It’s almost the end of 2014, so with just over a year and a half to go I thought I’d make a video of the 26 challenges that I have completed so far.
I completed the rowing challenge back in September but I really enjoyed it so signed up to a ‘learn to row’ course at the Team Keane sculling centre in Chiswick.
So for the past 8 weeks I been rowing indoors and on the water with Harry, Graham and Illya under the stewardship of various coaches, including Claire pictured below.
With the exception of running, I think rowing has become my favourite sport during this challenge. I feel like I’ve developed a lot over the past couple of months and it’s a sport that I could really get into.
Today we finished our course with a fun regatta along the Thames. We were split into 10 different teams, mixed with those on the’ learn to row’ squad, youth squad, development squad and coaches. There was a bit of waiting around, but overall was good fun and my crew got to the final having won our heat and finishing 2nd in the semi-final. Unfortunately the final was a step too far and we were struggling from the start and this coupled with a seat malfunction meant that we finished the final in 4th and last place. I’m sure one of the British crews in the Olympics managed to get a race restarted due to the seat coming off – probably should have shouted louder.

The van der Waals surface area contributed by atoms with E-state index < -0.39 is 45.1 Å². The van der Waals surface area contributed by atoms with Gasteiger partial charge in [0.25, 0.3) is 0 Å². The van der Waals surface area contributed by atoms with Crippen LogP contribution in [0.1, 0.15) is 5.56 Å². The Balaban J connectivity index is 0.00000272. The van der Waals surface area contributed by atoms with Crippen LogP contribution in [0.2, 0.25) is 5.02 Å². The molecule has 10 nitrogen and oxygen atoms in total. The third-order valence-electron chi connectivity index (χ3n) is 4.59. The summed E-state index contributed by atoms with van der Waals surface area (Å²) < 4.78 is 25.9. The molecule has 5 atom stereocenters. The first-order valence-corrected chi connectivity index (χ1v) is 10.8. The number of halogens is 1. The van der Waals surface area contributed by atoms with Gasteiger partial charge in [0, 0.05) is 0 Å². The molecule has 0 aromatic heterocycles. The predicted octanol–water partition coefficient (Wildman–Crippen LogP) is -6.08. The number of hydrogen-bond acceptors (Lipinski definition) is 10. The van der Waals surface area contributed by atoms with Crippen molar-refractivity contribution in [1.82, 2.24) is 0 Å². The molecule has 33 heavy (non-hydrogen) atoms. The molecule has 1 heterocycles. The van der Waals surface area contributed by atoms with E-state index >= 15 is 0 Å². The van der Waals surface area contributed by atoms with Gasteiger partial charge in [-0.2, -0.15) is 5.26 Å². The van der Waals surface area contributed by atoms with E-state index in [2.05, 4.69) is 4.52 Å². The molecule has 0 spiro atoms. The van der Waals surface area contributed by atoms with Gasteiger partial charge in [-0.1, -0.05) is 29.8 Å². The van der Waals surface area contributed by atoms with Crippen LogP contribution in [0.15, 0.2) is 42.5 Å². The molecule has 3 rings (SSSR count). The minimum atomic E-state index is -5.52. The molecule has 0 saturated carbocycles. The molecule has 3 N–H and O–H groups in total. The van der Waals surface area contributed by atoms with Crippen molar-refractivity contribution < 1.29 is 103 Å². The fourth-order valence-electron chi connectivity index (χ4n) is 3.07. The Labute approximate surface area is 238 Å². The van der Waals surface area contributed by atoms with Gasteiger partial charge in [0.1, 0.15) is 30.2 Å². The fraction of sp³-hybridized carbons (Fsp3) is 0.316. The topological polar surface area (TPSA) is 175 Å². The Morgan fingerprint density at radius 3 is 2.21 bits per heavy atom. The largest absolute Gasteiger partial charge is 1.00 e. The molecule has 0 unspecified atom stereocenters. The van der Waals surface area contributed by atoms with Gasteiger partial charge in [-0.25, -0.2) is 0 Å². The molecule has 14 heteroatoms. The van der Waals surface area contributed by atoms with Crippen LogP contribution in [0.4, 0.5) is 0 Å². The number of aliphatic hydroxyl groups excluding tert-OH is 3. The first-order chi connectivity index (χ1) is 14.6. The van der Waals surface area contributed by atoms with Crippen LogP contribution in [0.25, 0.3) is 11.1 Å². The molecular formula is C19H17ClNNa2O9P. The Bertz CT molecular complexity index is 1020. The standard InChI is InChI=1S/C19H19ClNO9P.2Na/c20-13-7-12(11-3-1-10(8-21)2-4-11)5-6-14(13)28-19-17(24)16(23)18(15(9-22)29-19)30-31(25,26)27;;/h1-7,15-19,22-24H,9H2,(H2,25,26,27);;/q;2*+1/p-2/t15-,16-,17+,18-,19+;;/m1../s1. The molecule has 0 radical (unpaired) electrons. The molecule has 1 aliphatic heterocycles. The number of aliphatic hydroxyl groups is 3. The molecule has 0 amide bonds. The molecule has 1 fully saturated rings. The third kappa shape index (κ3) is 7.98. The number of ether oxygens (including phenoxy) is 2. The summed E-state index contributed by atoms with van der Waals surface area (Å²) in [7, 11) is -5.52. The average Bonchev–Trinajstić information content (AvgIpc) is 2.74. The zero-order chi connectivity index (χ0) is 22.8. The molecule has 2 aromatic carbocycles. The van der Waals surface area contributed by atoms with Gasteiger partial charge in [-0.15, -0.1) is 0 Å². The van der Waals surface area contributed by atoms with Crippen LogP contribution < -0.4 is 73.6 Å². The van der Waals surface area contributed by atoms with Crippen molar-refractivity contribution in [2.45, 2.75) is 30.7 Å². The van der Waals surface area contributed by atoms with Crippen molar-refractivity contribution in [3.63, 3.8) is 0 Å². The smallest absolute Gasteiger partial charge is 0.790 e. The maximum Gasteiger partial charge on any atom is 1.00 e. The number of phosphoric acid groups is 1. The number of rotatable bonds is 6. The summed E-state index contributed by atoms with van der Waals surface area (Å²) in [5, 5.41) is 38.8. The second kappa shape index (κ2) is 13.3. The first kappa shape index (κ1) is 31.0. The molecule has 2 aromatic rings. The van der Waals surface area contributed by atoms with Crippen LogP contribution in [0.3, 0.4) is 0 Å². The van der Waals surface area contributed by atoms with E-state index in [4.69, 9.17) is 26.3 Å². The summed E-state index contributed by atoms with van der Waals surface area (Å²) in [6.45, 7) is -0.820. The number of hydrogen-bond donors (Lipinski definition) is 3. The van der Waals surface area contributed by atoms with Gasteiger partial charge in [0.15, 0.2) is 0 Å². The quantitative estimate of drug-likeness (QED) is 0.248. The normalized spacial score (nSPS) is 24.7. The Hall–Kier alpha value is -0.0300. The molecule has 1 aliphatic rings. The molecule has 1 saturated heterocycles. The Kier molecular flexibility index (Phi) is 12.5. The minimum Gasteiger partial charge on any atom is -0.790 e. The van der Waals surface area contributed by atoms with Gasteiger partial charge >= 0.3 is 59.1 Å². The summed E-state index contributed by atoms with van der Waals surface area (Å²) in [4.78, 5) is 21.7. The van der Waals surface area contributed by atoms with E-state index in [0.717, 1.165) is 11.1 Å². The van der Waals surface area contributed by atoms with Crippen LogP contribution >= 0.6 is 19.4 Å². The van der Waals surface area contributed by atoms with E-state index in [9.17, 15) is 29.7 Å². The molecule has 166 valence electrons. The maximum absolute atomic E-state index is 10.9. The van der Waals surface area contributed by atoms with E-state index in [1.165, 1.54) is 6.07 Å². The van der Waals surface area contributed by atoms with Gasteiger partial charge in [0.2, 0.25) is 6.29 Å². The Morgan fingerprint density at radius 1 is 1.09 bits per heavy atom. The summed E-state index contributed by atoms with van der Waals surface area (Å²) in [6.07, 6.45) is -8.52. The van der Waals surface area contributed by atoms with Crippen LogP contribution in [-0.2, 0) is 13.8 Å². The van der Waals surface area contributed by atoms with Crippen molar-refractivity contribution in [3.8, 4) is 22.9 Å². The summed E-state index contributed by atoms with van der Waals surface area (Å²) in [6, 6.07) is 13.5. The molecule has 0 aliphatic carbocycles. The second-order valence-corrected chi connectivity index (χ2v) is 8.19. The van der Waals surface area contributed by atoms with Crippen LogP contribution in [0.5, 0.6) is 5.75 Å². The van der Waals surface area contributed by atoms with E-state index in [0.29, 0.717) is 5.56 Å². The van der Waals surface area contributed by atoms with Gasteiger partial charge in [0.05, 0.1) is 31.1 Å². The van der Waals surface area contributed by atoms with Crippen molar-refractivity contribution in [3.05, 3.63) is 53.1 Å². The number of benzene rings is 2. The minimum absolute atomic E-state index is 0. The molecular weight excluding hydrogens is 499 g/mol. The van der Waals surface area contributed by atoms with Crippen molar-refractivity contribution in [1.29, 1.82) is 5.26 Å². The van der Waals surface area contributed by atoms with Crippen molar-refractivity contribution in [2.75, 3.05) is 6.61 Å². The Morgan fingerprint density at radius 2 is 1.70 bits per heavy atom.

The option for me now, is to either sign up for 3 months with the development squad or keep rowing on an ad hoc basis. I think I’m going to go with the latter for the start of 2015 and when I have a bit more time, commit to training with one of the teams.
As you can see from the post below I have ‘learnt’ how to dive – well I have achieved what I wanted to do, which was to dive off the 3m board. In truth, diving isn’t one of the sports that I thought I would enjoy. I’ve never been a big swimmer and before this course I could probably count on my hand the number of times that I’ve attempted to dive off the side of the pool.
I was really struggling to find somewhere that I could learn how to dive in an environment suitable for beginners. It’s surprising how few dive facilities there are in and around London and those that do exist are very much focussed on getting kids into the sport. This isn’t unique to diving and personally I think this is a bit of an oversight for a number of sports. Whilst it makes sense to focus on youngsters, who still have the potential to achieve something in sport, getting more adults involved surely helps to raise the overall profile of a sport and generate income that can then be filtered into other areas.